Returning to codecs, Red Hat is a large company that is publicly traded, so it must be prudent when it comes to legal matters. Last year it was reported that Red Hat approached Microsoft to discuss only codecs, but Microsoft insisted that Red Hat should sign a deal involving software patents. Red Hat was not foolish enough to accept such as offer. This happens to be just one among several reasons, on the face of it, for Red Hat’s withdrawal from its consumer desktop plan. Fedora, the community version of Red Hat’s GNU/Linux distribution, does not suffer from the same risks. Many people do not have the same requirements. And to whatever extent they do, they already have Fedora and other so-called ‘community distributions’. The consumer market’s needs are very different from that of the educational market, for instance. To give a timely example, recently Brazil decided to migrate to Debian GNU/Linux for over 50 million students.
Generation Gap and Education
I have discussed competition from other GNU/Linux distribution, but there is a lot more to this story. There is another great barrier that is related to perception and procurement practices. There is quite a famous story from Russia about legal handling of software, where the distribution of Fedora is seen as ‘illegal’ if you don’t pay for it. Another obstacle is related to perception, which older generations, being more resistant to change, find harder to reconsider.
That’s where education and a legal reform come into play and Red Hat has been doing some work on this recently, especially in eastern Asia which is receptive to change and not just because existing copies of proprietary software there are sometimes not licensed.
The Desktop Isn’t Dead Yet, But…
It was several months ago that Adobe declared a “sea of change,” to paraphrase an old but famous quote from Bill Gates. Adobe foresees the migration of all software to the Web over the next decade. Since then, not only has some of Adobe’s software made contact with the Web (server side) but other companies did so as well, with great success in fact. Google and Salesforce are large-scale examples of this growing trend (which even attracted long-term opponents like Microsoft, which now touts Live-branded services). Many such companies have their infrastructure powered by GNU/Linux and Free software at the bottom layer of the stack. Content can be delivered not only to full-blown desktops, but also to mobile devices, which are predicted to have an increased role as their functionality and usability is further improved.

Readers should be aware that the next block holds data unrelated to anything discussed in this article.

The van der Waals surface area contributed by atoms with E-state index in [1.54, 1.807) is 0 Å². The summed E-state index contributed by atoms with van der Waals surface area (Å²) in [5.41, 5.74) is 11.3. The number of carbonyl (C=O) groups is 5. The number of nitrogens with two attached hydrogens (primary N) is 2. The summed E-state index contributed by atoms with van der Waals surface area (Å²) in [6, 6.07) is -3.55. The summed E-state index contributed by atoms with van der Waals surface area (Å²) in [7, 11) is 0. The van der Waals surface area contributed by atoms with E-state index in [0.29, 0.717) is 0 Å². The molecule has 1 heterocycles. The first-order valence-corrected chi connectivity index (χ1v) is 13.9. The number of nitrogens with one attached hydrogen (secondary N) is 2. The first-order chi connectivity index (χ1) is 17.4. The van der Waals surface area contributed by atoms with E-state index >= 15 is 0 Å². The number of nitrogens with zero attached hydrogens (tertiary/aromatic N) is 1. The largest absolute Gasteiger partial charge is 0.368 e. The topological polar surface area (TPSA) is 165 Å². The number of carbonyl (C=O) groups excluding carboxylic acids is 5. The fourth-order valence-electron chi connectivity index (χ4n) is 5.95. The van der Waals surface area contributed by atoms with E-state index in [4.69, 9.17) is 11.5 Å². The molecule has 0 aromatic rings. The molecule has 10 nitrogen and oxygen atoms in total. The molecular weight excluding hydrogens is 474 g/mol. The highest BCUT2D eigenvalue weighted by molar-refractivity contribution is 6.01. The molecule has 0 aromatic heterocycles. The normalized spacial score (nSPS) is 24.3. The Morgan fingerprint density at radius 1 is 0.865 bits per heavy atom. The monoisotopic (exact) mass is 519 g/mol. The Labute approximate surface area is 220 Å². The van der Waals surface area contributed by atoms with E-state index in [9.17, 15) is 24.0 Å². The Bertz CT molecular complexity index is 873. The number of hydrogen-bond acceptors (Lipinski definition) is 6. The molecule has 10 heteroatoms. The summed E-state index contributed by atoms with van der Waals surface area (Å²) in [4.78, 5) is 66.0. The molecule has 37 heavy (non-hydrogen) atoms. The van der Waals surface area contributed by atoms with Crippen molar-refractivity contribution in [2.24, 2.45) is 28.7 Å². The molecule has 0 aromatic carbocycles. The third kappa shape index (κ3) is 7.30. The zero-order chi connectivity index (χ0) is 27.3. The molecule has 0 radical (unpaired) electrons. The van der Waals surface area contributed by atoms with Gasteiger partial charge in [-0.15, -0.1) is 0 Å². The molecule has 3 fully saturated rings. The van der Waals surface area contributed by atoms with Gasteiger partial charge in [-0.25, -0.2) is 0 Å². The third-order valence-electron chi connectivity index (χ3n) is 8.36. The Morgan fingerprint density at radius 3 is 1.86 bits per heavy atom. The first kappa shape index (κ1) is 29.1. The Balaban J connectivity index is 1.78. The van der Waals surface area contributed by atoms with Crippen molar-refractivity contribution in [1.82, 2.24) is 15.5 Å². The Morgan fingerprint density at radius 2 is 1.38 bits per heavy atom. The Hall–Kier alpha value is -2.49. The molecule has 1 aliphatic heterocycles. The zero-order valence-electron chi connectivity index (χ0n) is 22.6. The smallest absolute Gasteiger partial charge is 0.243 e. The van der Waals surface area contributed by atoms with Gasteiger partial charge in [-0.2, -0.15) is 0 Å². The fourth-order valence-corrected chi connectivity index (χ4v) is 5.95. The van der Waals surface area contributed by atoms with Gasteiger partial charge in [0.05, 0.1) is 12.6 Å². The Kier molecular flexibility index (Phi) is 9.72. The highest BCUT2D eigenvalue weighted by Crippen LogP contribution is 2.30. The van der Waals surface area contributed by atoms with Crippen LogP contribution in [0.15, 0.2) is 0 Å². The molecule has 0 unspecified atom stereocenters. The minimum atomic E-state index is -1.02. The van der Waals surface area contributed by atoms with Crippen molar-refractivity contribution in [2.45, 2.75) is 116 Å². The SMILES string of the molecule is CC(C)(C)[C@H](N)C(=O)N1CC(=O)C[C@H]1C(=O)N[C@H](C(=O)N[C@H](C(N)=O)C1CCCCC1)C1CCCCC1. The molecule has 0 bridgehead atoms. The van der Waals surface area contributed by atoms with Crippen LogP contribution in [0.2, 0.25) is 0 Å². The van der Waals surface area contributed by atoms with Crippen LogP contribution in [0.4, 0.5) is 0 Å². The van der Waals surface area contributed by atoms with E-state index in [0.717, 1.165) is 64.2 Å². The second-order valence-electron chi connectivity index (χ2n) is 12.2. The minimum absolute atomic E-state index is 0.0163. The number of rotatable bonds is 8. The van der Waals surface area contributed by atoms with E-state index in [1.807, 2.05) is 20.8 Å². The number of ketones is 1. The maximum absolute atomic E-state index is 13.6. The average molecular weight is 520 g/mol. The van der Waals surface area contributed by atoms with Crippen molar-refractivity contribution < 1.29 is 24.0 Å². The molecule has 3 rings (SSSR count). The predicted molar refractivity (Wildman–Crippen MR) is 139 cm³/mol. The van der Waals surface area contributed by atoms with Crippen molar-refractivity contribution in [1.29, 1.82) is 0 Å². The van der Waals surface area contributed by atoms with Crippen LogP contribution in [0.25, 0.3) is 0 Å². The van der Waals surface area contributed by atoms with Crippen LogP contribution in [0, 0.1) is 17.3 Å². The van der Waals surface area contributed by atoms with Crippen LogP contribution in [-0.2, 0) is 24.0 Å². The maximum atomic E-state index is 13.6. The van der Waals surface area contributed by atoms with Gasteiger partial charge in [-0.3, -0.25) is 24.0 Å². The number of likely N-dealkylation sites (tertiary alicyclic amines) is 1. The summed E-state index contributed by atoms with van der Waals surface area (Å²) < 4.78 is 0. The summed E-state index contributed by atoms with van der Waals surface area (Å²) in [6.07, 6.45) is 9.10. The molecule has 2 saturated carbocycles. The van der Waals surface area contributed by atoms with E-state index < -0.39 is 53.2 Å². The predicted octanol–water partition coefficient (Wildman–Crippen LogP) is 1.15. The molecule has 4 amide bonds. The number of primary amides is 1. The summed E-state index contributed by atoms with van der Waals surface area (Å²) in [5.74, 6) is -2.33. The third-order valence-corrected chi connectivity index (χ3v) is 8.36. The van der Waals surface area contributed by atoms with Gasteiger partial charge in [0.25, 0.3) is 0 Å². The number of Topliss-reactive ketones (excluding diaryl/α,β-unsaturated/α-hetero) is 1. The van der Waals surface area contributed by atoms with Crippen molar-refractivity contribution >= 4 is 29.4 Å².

Industry observers could argue about the declining role of the desktop not just as a convenient excuse but also as an assertion which is backed by evidence, including a recent study that shows desktops getting replaced by mobile devices, at least in Japan. Hence any desktop vendor would be wise to concentrate on fields where they excel and where they are profitable.
If we were to consider companies where the impact of lost focus truly shows, Microsoft would be one. Two of its divisions account for almost all of the company’s profits, whereas some of the newer divisions lose significant amounts. Some even see the company as paralyzed by scale — a claim made by a departing key employee, Niall Kennedy. It’s wise to defend one’s ‘bread and butter’, or as some would put it — the cash cows. Red hat could learn from Microsoft’s strategic mistakes and failures, which long-going success in a few profitable divisions tends to eclipse.
At this stage, neither Ubuntu nor Red Hat can penetrate the sector of mobile devices because the space is already very crowded with lesser-known specialists and integrators, from device manufacturers to large companies or consortia that make use of existing components. Many of them use Linux, but not the same Linux that is found on the desktop, although this might be bound to change over time. Only last week, Andrew Morton, the maintainer of an important Linux branch, called for an embedded/device branch to be considered.